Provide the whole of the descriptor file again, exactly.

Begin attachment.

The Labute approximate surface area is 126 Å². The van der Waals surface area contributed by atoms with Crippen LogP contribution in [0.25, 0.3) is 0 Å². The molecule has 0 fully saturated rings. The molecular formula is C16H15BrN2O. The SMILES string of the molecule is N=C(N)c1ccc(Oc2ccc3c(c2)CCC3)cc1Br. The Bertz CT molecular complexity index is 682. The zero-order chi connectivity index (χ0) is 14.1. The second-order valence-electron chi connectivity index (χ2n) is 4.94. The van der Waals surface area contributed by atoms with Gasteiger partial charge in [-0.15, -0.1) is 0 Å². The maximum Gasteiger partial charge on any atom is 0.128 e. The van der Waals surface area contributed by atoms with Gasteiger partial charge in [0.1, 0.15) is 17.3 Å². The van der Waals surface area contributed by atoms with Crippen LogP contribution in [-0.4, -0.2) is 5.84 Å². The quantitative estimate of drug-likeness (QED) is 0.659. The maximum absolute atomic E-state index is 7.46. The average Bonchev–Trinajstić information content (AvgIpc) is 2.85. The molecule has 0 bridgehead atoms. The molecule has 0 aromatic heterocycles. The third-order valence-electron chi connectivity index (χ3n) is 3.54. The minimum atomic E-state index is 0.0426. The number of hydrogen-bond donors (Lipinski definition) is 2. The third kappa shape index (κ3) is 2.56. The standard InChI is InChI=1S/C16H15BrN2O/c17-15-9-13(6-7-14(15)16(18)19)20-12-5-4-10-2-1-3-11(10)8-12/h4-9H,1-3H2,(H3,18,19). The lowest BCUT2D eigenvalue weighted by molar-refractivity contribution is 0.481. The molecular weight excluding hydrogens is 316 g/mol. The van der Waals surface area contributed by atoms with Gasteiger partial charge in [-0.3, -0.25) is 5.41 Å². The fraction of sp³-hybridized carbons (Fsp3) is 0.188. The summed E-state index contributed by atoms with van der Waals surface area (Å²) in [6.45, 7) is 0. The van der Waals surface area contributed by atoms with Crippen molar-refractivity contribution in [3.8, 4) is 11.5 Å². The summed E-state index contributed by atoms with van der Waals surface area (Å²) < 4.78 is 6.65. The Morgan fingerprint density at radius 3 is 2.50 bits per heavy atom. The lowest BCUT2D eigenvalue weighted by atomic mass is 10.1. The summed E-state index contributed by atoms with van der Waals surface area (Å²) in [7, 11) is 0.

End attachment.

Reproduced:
The Labute approximate surface area is 126 Å². The van der Waals surface area contributed by atoms with Crippen LogP contribution in [0.25, 0.3) is 0 Å². The molecule has 0 fully saturated rings. The molecular formula is C16H15BrN2O. The SMILES string of the molecule is N=C(N)c1ccc(Oc2ccc3c(c2)CCC3)cc1Br. The Bertz CT molecular complexity index is 682. The zero-order chi connectivity index (χ0) is 14.1. The second-order valence-electron chi connectivity index (χ2n) is 4.94. The van der Waals surface area contributed by atoms with Gasteiger partial charge in [-0.15, -0.1) is 0 Å². The maximum Gasteiger partial charge on any atom is 0.128 e. The van der Waals surface area contributed by atoms with Gasteiger partial charge in [0.1, 0.15) is 17.3 Å². The van der Waals surface area contributed by atoms with Crippen LogP contribution in [-0.4, -0.2) is 5.84 Å². The quantitative estimate of drug-likeness (QED) is 0.659. The maximum absolute atomic E-state index is 7.46. The average Bonchev–Trinajstić information content (AvgIpc) is 2.85. The molecule has 0 bridgehead atoms. The molecule has 0 aromatic heterocycles. The third-order valence-electron chi connectivity index (χ3n) is 3.54. The minimum atomic E-state index is 0.0426. The number of hydrogen-bond donors (Lipinski definition) is 2. The third kappa shape index (κ3) is 2.56. The standard InChI is InChI=1S/C16H15BrN2O/c17-15-9-13(6-7-14(15)16(18)19)20-12-5-4-10-2-1-3-11(10)8-12/h4-9H,1-3H2,(H3,18,19). The lowest BCUT2D eigenvalue weighted by molar-refractivity contribution is 0.481. The molecular weight excluding hydrogens is 316 g/mol. The van der Waals surface area contributed by atoms with Gasteiger partial charge in [-0.3, -0.25) is 5.41 Å². The fraction of sp³-hybridized carbons (Fsp3) is 0.188. The summed E-state index contributed by atoms with van der Waals surface area (Å²) in [6.45, 7) is 0. The van der Waals surface area contributed by atoms with Crippen molar-refractivity contribution in [3.8, 4) is 11.5 Å². The summed E-state index contributed by atoms with van der Waals surface area (Å²) < 4.78 is 6.65. The Morgan fingerprint density at radius 3 is 2.50 bits per heavy atom. The lowest BCUT2D eigenvalue weighted by atomic mass is 10.1. The summed E-state index contributed by atoms with van der Waals surface area (Å²) in [7, 11) is 0.